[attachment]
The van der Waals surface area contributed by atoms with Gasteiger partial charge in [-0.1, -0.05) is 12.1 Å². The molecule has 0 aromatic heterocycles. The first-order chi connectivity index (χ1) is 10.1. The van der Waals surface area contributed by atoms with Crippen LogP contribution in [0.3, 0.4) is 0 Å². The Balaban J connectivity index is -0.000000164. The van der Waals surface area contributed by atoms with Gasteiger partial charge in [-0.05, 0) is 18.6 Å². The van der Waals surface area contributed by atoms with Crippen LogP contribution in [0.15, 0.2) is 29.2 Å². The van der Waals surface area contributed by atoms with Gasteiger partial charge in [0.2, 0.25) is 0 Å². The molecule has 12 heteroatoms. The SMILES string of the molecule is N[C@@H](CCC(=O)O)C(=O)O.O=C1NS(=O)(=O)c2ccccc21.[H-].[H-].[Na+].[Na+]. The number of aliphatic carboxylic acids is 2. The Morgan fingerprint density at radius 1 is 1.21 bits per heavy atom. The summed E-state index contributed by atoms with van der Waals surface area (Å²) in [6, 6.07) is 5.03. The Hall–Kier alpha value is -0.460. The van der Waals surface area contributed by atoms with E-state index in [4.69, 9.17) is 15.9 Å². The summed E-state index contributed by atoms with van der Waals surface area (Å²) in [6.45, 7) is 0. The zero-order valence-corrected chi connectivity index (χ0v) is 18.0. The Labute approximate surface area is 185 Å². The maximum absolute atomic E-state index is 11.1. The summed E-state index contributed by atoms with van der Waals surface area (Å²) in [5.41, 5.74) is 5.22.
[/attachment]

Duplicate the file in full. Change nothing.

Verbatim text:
The van der Waals surface area contributed by atoms with Gasteiger partial charge in [-0.1, -0.05) is 12.1 Å². The molecule has 0 aromatic heterocycles. The first-order chi connectivity index (χ1) is 10.1. The van der Waals surface area contributed by atoms with Crippen LogP contribution in [0.3, 0.4) is 0 Å². The Balaban J connectivity index is -0.000000164. The van der Waals surface area contributed by atoms with Gasteiger partial charge in [-0.05, 0) is 18.6 Å². The van der Waals surface area contributed by atoms with Crippen LogP contribution in [0.15, 0.2) is 29.2 Å². The van der Waals surface area contributed by atoms with Gasteiger partial charge in [0.2, 0.25) is 0 Å². The molecule has 12 heteroatoms. The SMILES string of the molecule is N[C@@H](CCC(=O)O)C(=O)O.O=C1NS(=O)(=O)c2ccccc21.[H-].[H-].[Na+].[Na+]. The number of aliphatic carboxylic acids is 2. The Morgan fingerprint density at radius 1 is 1.21 bits per heavy atom. The summed E-state index contributed by atoms with van der Waals surface area (Å²) in [6, 6.07) is 5.03. The Hall–Kier alpha value is -0.460. The van der Waals surface area contributed by atoms with E-state index in [4.69, 9.17) is 15.9 Å². The summed E-state index contributed by atoms with van der Waals surface area (Å²) in [6.45, 7) is 0. The zero-order valence-corrected chi connectivity index (χ0v) is 18.0. The Labute approximate surface area is 185 Å². The maximum absolute atomic E-state index is 11.1. The summed E-state index contributed by atoms with van der Waals surface area (Å²) in [5.41, 5.74) is 5.22.